(This was going to be at the bottom of the previous post, but that one grew into a monster and I didn’t want to bury this *that* deep.)
Ikon’s Easter Sunday gathering gave me goose bumps.
You will need some time if you want to work your way through it, you have to listen to four audio clips, and maybe prime yourself by first experiencing U2’s “Until the End of the World” linked to (it worked for me) — the description on that YouTube clip contains the lyrics, so you can follow and think about it. Basically, I’d say you need to click on each link, in order, except maybe the very first and the very last. And you’ll need to have an ear adequately tuned to the Irish accent.
So who might benefit from this? Any Christian, all Christians, I’d say. Especially those that might feel a bit challenged by this. Of course. If you want to maintain a simple black-and-white prejudiced bigotry (yay tautology) towards Judas, don’t bother. However, if you want to think a bit more, exercise your humanity, follow in Jesus’ footsteps, that kind of thing… pondering and musing over the character that was Judas, is certainly a worthwhile exercise.
Furthermore, this isn’t an intellectual endeavour, it is an experiential one. Wait for a time when you’re not stressed, when you’re not in a hurry. Find a time in which you can sit down and let your emotions flow, like with a good movie. You’d want to have the opportunity to feel Judas, not just see the arguments. A chance to feel the goosebumps, to get a lump in your throat.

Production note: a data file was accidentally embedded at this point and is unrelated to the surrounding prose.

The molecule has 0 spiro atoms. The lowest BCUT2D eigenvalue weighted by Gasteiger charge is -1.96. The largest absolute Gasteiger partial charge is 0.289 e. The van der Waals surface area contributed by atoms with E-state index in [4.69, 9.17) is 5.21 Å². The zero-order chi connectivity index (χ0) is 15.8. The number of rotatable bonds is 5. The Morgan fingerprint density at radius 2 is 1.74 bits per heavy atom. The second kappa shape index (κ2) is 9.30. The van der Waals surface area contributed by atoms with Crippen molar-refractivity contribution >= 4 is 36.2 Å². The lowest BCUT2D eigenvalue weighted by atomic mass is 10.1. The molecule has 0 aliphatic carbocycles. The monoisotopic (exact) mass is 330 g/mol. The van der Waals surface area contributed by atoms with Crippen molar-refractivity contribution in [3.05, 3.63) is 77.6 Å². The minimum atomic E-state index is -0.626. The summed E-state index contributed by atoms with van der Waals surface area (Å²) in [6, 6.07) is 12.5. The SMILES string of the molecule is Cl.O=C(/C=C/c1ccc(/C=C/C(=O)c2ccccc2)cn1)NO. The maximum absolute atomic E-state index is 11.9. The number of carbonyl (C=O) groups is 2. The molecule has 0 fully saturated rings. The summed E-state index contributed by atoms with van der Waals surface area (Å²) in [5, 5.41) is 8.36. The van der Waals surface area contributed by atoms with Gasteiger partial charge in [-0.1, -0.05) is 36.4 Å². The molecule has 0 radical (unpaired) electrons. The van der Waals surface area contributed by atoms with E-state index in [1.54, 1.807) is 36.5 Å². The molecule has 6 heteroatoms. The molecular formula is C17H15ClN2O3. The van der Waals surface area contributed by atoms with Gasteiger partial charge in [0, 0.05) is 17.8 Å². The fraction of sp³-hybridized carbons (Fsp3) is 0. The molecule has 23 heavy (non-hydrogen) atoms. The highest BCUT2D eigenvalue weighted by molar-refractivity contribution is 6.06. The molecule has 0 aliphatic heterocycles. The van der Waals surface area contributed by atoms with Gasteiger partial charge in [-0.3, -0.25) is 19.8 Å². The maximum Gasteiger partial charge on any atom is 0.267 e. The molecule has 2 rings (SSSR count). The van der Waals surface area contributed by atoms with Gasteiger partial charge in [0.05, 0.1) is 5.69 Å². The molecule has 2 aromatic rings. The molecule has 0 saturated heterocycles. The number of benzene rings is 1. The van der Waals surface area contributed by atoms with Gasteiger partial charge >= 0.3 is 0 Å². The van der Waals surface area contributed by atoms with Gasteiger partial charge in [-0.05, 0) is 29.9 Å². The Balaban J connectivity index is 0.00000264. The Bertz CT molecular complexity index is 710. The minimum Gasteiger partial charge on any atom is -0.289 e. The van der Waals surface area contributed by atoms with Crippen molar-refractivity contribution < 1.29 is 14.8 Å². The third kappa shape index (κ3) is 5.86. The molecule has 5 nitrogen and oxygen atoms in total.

If you want the full experience that is.
Back to the who: non-Christians too! If you have something of a spiritual side, an emotional side, if you are interested in exploring the truths of humanity that can be illuminated by narratives that are nearly two millenia old, you could also find value in this. Some background understanding of the story is useful, and lets you get more out of it, but it is not even necessary.
Memocidal anti-theists might prefer to go isolate themselves in some corner somewhere. But atheists with an anthropological curiosity should also be able to take part.
Without much further ado (having had too much ado already), a post on Peter Rollins’ blog: Ikon: Judas
Now the conversational challenge: have a good conversation about this. If you went through the experience. Share your thoughts in a friendly way. Encourage interesting discussions around it. Encourage reflection. Secularists, try to find secular equivalents to the questions asked. Christians, how has this changed how you view Judas, or yourself? Which comments/answers by the Ikon community did you like, which shocked you, which challenged you? Everyone, what other questions should I have asked here? Be positive, be creative, even when being critical!